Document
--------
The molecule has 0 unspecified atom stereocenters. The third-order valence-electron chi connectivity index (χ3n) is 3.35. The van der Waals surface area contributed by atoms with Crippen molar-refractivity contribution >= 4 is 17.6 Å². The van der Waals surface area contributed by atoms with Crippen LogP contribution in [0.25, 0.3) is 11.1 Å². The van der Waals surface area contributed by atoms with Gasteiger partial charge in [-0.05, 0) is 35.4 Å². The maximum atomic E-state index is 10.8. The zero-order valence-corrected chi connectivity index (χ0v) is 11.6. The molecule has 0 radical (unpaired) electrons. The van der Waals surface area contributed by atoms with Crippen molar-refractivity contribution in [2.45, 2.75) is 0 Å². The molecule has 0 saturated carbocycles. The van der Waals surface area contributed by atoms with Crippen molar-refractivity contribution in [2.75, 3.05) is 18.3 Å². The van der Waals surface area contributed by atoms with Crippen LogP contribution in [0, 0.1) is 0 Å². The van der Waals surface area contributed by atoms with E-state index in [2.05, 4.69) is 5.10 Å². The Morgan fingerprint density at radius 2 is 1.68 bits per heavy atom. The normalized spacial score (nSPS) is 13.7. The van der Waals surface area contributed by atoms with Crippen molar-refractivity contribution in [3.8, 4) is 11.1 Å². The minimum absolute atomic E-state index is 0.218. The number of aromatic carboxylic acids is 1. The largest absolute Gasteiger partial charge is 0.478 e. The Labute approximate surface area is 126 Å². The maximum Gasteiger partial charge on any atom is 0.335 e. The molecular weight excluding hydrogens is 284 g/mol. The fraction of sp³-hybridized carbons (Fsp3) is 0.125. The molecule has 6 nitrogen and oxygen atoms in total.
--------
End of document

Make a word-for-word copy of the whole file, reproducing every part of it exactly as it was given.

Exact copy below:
The molecule has 0 unspecified atom stereocenters. The third-order valence-electron chi connectivity index (χ3n) is 3.35. The van der Waals surface area contributed by atoms with Crippen molar-refractivity contribution >= 4 is 17.6 Å². The van der Waals surface area contributed by atoms with Crippen LogP contribution in [0.25, 0.3) is 11.1 Å². The van der Waals surface area contributed by atoms with Gasteiger partial charge in [-0.05, 0) is 35.4 Å². The maximum atomic E-state index is 10.8. The zero-order valence-corrected chi connectivity index (χ0v) is 11.6. The molecule has 0 radical (unpaired) electrons. The van der Waals surface area contributed by atoms with Crippen molar-refractivity contribution in [2.45, 2.75) is 0 Å². The molecule has 0 saturated carbocycles. The van der Waals surface area contributed by atoms with Crippen molar-refractivity contribution in [2.75, 3.05) is 18.3 Å². The van der Waals surface area contributed by atoms with Crippen LogP contribution in [0, 0.1) is 0 Å². The van der Waals surface area contributed by atoms with E-state index in [2.05, 4.69) is 5.10 Å². The Morgan fingerprint density at radius 2 is 1.68 bits per heavy atom. The normalized spacial score (nSPS) is 13.7. The van der Waals surface area contributed by atoms with Crippen molar-refractivity contribution in [3.8, 4) is 11.1 Å². The minimum absolute atomic E-state index is 0.218. The number of aromatic carboxylic acids is 1. The largest absolute Gasteiger partial charge is 0.478 e. The Labute approximate surface area is 126 Å². The maximum Gasteiger partial charge on any atom is 0.335 e. The molecular weight excluding hydrogens is 284 g/mol. The fraction of sp³-hybridized carbons (Fsp3) is 0.125. The molecule has 6 nitrogen and oxygen atoms in total.